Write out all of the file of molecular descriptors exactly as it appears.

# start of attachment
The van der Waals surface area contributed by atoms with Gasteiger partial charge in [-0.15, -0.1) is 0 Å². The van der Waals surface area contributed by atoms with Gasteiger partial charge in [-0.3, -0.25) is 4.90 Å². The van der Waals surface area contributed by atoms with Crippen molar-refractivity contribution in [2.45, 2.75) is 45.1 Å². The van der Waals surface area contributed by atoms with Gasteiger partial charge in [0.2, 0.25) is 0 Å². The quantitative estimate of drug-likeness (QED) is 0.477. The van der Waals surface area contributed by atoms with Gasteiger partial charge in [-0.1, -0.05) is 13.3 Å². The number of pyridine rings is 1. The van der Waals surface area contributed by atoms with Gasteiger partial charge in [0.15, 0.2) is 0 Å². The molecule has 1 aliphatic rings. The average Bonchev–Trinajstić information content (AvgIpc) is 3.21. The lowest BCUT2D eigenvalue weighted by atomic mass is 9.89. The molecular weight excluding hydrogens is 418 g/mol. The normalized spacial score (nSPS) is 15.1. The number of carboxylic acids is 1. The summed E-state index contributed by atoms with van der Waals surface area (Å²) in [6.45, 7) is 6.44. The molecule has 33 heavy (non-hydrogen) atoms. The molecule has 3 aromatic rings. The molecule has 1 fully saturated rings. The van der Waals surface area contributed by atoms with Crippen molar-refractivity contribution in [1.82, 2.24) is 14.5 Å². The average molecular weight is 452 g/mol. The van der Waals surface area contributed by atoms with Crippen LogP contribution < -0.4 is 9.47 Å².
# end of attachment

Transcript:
The van der Waals surface area contributed by atoms with Gasteiger partial charge in [-0.15, -0.1) is 0 Å². The van der Waals surface area contributed by atoms with Gasteiger partial charge in [-0.3, -0.25) is 4.90 Å². The van der Waals surface area contributed by atoms with Crippen molar-refractivity contribution in [2.45, 2.75) is 45.1 Å². The van der Waals surface area contributed by atoms with Gasteiger partial charge in [0.2, 0.25) is 0 Å². The quantitative estimate of drug-likeness (QED) is 0.477. The van der Waals surface area contributed by atoms with Gasteiger partial charge in [-0.1, -0.05) is 13.3 Å². The number of pyridine rings is 1. The van der Waals surface area contributed by atoms with Gasteiger partial charge in [0.15, 0.2) is 0 Å². The molecule has 1 aliphatic rings. The average Bonchev–Trinajstić information content (AvgIpc) is 3.21. The lowest BCUT2D eigenvalue weighted by atomic mass is 9.89. The molecular weight excluding hydrogens is 418 g/mol. The normalized spacial score (nSPS) is 15.1. The number of carboxylic acids is 1. The summed E-state index contributed by atoms with van der Waals surface area (Å²) in [6.45, 7) is 6.44. The molecule has 33 heavy (non-hydrogen) atoms. The molecule has 3 aromatic rings. The molecule has 1 fully saturated rings. The van der Waals surface area contributed by atoms with Crippen molar-refractivity contribution in [1.82, 2.24) is 14.5 Å². The average molecular weight is 452 g/mol. The van der Waals surface area contributed by atoms with Crippen LogP contribution < -0.4 is 9.47 Å².